Cyprus marinas projects are on track May 15, 2007

Posted by grhomeboy in Architecture Cyprus, Tourism.
comments closed

The Cyprus Government says that the marinas projects are on track.

The plans in the pipeline are these: the expansion and upgrading of the Larnaca marina, with space for 1000 berths; Limassol marina with a capacity for 1,000 berths; Paphos 1,000 berths; Ayia Napa 650 berths; and Paralimni 250-300.

From these, the Limassol marina appears the most impressive. Located between the old harbour and the ceramics factory, it will be supported by an entire commercial centre to be built at the site, featuring shopping malls, cafeterias, restaurants, gyms, spas, ballroom dancing halls, hairdressers, indoor sports arenas, and a conference centre. The end result, it is envisioned, will be a mini-town within Limassol.

The Limassol project also seems to be the closest to fruition. According to Minister of Trade, Industry and Tourism Antonis Michaelides, signatures should be put on paper “very soon”. Michaelides said the drafting of the contract with the successful tenderer was “a mere formality”, and that under the terms the project must be completed within three years of signing the agreement. “It will be like nothing else the Middle East area has ever seen,” Michaelides added.

Cyprus is on the verge of finally getting on the map of nautical tourism.

Larnaca beach rediscovered May 15, 2007

Posted by grhomeboy in Architecture Cyprus, Cyprus Larnaca.
comments closed

Depending on the period, various locations in Cyprus have proved to be very popular in real estate investment terms. This is especially true for holiday homes, both for the local as well as the foreign market.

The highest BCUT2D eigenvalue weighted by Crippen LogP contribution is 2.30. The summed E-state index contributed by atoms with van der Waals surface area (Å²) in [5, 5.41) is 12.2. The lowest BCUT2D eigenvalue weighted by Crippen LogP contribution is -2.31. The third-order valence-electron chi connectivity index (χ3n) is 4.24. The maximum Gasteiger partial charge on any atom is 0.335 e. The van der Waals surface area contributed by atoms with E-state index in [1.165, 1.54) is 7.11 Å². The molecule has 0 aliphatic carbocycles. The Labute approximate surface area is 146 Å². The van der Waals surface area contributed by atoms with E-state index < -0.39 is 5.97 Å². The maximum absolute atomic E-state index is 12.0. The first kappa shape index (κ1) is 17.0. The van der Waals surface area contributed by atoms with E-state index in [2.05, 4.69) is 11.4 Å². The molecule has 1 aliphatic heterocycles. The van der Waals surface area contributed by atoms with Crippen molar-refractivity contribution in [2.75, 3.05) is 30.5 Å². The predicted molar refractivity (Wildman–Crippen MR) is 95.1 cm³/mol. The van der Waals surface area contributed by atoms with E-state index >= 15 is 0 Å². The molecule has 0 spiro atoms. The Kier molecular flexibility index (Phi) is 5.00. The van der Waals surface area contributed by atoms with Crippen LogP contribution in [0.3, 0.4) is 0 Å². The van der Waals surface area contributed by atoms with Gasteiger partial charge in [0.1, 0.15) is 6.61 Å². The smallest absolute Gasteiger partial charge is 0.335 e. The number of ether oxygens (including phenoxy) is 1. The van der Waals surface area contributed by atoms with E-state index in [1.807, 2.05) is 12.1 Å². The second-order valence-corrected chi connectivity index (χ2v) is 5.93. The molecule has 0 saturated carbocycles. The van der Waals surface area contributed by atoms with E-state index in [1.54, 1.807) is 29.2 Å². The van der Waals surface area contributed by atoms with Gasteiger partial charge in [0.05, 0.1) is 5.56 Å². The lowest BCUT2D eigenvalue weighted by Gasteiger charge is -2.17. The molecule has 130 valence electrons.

From 1975 and through the 80s, the most popular location was Limassol with the town’s seafront being the number one spot, the Pieris Era. This was followed by Ayia Napa, in the 1980-1990s, and then by Paralimni and Protaras, in 1985-1995 as well as Paphos from the mid 1990s until today. Ayia Napa in particular now has a limited demand and the demand that there is for the eastern area of the island is directed towards Protaras and, to a lesser extent, towards the Sotira sea front, Ayia Thekla area.

Paphos, of course, remains the most popular holiday home/retirement home destination but one that has reached such high prices over recent years, especially the last two, that interest in it could well be lost. Non-seaside apartments, of 2 bedrooms, now reach approximately £110,000, whereas for a small villa on a hill with sea views can reach a price of £250,000, for a two-bed bungalow with a pool and garden. Rising land prices have a lot to do with this, as well as the lack of labour causing rising building costs, and, of course, the keen foreign demand, local demand is practically nil, which has created something like a boom. This is evidenced by the hundreds of estate agents that are active in this region.